not a fixie in sight

this little blogger has now moved from Melbourne to Maastricht.

among the many difference that exist between the two cities and bicyle cultures, it is interesting to note the absence of the fashionable fixie.

perhaps it is because there isn't a bicycle courier company here?

or is it something else?

i suspect that people with fixies in melbourne - in part - like to distinguish themselves from the mainstream population by not only riding a bike, but riding one that is obviously personalised and expressive... these two features of the fixie help create a social distance from the "mainstream" (read: boring and conformist etc) and a fashionable, individualistic, clique (read: interesting, edgy, cool etc.)

perhaps, because bicycles are so ubiquitous in the netherlands, riding one without gears, painted "unique" colours does not generate enough distance between the subculture and mainstream?

i wonder too what the couriers and trendsetters will be making of the bicycle companies now mass producing single speeds, that in turn make it far easier for the "mainstream" to access?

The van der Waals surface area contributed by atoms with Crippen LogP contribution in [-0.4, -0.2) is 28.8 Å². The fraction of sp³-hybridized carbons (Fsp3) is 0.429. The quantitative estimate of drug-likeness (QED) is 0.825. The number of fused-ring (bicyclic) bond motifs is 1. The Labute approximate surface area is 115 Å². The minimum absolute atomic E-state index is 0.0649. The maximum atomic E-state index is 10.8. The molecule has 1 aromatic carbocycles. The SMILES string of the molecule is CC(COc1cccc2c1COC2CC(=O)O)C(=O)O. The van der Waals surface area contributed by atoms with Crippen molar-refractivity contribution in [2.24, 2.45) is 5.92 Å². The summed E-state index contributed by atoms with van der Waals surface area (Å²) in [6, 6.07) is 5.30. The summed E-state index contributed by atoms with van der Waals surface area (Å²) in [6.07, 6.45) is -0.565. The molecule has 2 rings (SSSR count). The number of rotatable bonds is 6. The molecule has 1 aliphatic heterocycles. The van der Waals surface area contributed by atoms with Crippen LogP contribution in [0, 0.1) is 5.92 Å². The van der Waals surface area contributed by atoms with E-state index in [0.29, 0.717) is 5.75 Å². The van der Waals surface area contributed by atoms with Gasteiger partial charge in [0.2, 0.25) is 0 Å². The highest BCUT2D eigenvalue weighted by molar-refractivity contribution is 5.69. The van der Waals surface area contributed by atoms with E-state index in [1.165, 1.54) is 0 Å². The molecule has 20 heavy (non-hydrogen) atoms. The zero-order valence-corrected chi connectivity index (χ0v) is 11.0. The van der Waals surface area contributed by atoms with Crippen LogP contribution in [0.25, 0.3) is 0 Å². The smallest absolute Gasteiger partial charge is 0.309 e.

Girl's bike! (sexism and stereotypes on bikes)

I ride a step through, Dutch bike (Gazelle). (If it wasn't actually a made by a Dutch company, it would probably be marketed in Australia as a "Dutch style" bicycle... I'm not sure how bicycle manufacturers from other countries that also make step-through models would feel about this, but can imagine... great work obviously by some Dutch marketing whizz.)

Every now and again, a person will yell at me to the effect of "girl's bike!"

It is intended as an insult.

Like homophobic abuse, abuse derived from sexist or misogynistic notions, isn't based on logic.

Abuse or comments to that effect did get me thinking about the perceived, gendered notions of what is a "girls/lady's bike" compared with a "boy's/men's" bike.

The simplest distinction that is usually made is whether or not the bike has a crossbar (regardless of whether the rider really needs that extra strength and stability from the frame).

Does a woman riding a bike with a crossbar own/ride a "man's" bike?
Is a man riding a step through bike riding/owning a "lady's" bike?

What about a man riding a man's bike, but with traditionally "feminine" colours (e.g. pink)?

Perhaps I'm biased, but I don't really think it matters...

However, there's no doubting which kind of bikes these police ride...

I can understand why they might want a "man's"/mountain bike for the job they're doing, but wouldn't they be better off using some slightly thinner tyres? Perhaps even do without the suspension? Both minor changes would help them go faster (another stereotypically masculine trait) and hence catch "bad guys" whoever they might be...

So much more could be written about stereotypes... but now is not the time or place...

Ride on.